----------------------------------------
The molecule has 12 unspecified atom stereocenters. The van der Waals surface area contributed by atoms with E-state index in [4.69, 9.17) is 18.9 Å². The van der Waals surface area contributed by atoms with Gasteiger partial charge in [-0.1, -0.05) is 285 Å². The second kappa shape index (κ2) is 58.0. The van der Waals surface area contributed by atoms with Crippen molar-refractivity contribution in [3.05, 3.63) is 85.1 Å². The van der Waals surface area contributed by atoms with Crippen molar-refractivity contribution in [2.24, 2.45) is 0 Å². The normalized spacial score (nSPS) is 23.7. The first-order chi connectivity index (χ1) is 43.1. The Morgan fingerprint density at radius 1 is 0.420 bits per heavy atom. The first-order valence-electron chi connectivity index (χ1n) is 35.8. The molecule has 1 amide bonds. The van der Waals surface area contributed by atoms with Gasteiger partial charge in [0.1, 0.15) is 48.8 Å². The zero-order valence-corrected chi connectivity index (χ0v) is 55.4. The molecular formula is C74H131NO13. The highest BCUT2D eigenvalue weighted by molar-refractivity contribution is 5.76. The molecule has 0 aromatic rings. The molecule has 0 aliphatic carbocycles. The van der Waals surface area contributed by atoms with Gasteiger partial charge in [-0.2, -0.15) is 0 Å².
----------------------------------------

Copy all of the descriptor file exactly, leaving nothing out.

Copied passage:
The molecule has 12 unspecified atom stereocenters. The van der Waals surface area contributed by atoms with E-state index in [4.69, 9.17) is 18.9 Å². The van der Waals surface area contributed by atoms with Gasteiger partial charge in [-0.1, -0.05) is 285 Å². The second kappa shape index (κ2) is 58.0. The van der Waals surface area contributed by atoms with Crippen molar-refractivity contribution in [3.05, 3.63) is 85.1 Å². The van der Waals surface area contributed by atoms with Crippen molar-refractivity contribution in [2.24, 2.45) is 0 Å². The normalized spacial score (nSPS) is 23.7. The first-order chi connectivity index (χ1) is 43.1. The Morgan fingerprint density at radius 1 is 0.420 bits per heavy atom. The first-order valence-electron chi connectivity index (χ1n) is 35.8. The molecule has 1 amide bonds. The van der Waals surface area contributed by atoms with Gasteiger partial charge in [0.1, 0.15) is 48.8 Å². The zero-order valence-corrected chi connectivity index (χ0v) is 55.4. The molecular formula is C74H131NO13. The highest BCUT2D eigenvalue weighted by molar-refractivity contribution is 5.76. The molecule has 0 aromatic rings. The molecule has 0 aliphatic carbocycles. The van der Waals surface area contributed by atoms with Gasteiger partial charge in [-0.2, -0.15) is 0 Å².